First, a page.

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Could SCOTUS dark money ruling affect Arizona campaign finance law?

By: - September 25, 2018 10:00 am
The state seal for Arizona

The state seal for Arizona on a door into the House of Representatives at the Capitol. Photo by Jerod MacDonald-Evoy | Arizona Mirror

Last week, the Supreme Court made a decision which has sent ripples through the world of “dark money” campaign finance at the national level, but don’t expect it to result in more disclosures of anonymous spending at the local level.

Conservative group Crossroads GPS was appealing to the U.S. Supreme Court, asking them to reverse a decision made by a lower court that would require the group to disclose its donors. America’s highest court declined to freeze the lower court’s ruling and has left the Federal Election Commission’s regulation in place through the midterm election.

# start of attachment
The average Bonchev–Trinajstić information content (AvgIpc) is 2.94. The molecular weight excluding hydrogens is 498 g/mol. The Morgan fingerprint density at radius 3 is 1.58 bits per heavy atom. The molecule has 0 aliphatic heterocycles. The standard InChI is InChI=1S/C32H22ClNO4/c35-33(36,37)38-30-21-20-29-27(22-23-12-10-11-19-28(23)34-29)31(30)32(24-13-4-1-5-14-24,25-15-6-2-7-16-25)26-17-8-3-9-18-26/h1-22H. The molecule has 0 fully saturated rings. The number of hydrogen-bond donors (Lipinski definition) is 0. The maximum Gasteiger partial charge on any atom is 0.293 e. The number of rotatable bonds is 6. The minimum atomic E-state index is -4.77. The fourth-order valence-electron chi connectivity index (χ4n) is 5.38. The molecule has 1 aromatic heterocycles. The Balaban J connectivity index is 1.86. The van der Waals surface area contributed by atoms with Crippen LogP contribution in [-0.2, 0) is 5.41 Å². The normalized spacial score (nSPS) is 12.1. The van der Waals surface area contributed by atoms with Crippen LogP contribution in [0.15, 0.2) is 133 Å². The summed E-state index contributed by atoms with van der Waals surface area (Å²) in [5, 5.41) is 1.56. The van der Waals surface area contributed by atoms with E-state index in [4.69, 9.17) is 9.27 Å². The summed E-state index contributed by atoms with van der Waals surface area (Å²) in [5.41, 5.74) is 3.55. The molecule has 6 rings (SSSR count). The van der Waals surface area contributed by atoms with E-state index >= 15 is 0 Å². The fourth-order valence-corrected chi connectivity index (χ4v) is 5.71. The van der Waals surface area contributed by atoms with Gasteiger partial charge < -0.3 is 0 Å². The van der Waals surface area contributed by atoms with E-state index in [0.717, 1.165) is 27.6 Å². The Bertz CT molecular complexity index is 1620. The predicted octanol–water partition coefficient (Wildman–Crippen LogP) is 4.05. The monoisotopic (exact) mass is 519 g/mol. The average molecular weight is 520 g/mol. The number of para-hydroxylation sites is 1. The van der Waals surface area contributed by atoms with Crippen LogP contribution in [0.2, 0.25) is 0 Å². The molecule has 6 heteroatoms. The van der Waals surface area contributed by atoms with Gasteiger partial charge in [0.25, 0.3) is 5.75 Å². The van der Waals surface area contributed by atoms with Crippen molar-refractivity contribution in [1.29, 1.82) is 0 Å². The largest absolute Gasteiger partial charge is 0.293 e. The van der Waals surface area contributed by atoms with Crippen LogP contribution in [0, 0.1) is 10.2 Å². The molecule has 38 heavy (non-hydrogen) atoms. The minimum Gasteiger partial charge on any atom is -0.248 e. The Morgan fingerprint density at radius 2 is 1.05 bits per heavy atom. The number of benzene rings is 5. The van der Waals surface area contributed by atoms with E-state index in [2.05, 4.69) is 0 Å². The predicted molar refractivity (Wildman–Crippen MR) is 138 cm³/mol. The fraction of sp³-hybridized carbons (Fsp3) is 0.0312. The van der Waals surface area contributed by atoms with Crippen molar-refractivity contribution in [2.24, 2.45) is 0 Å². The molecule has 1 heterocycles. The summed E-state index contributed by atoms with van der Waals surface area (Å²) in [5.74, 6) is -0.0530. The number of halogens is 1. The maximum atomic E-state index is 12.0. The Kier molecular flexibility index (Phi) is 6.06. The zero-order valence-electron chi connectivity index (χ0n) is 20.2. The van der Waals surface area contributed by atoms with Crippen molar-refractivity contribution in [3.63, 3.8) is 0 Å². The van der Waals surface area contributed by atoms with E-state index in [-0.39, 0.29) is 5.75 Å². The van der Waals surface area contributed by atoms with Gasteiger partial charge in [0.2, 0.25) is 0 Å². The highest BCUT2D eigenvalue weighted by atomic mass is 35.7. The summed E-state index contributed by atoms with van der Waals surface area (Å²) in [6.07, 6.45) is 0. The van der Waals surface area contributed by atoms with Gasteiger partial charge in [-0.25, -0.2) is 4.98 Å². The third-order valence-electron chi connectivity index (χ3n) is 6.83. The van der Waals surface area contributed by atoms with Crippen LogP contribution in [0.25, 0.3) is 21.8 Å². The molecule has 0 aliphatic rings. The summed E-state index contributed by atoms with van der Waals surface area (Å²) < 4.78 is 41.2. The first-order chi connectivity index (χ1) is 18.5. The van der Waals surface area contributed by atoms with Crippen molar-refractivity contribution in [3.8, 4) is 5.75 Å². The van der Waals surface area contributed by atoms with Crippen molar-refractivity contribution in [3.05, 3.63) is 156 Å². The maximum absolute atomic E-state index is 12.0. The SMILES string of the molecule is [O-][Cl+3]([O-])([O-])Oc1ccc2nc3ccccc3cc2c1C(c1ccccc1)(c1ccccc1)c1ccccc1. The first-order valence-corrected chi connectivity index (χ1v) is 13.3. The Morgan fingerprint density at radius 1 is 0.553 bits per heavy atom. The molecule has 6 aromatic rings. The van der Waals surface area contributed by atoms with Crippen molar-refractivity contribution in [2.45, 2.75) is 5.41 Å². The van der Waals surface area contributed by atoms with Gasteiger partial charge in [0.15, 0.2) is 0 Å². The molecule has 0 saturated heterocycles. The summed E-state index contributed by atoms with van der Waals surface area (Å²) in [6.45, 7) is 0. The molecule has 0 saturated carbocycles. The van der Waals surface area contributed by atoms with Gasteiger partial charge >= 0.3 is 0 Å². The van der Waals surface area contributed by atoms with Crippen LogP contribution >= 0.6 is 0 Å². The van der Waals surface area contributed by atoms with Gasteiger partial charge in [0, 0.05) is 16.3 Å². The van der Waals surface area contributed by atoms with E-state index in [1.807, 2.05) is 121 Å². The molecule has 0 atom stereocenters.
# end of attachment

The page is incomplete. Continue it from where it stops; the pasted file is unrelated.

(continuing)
In Arizona, earlier this year, Rep. Vince Leach (R-SaddleBrooke) sponsored legislation that makes it illegal for any government agency to force disclosure of donors to nonprofits, partially in response to a Tempe campaign finance disclosure ordinance. Gov. Doug Ducey signed the bill into law after it was approved by Republican lawmakers.

But the SCOTUS ruling won’t affect the new law, and there is no indication that the attitudes among Arizona Republican legislators toward anonymous campaign spending have shifted in favor of letting voters know who is trying to influence their vote.

“It only affects spending in federal elections,” Joel Edman, Executive Director for Arizona Advocacy Network said. “That said, it’s certainly good to see the Court once again siding with transparency.”

It’s still unclear how far back the ruling impacts, how it will be enforced and what the FEC will do next.

For now, advocacy groups, politicians and non-profits will have to wait for SCOTUS to make a more permanent ruling to see where dark money goes next.

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Jerod MacDonald-Evoy
Jerod MacDonald-Evoy

Reporter Jerod MacDonald-Evoy joined the Arizona Mirror from the Arizona Republic, where he spent 4 years covering everything from dark money in politics to Catholic priest sexual abuse scandals. He brings strong watchdog sensibilities and creative storytelling skills to the Arizona Mirror.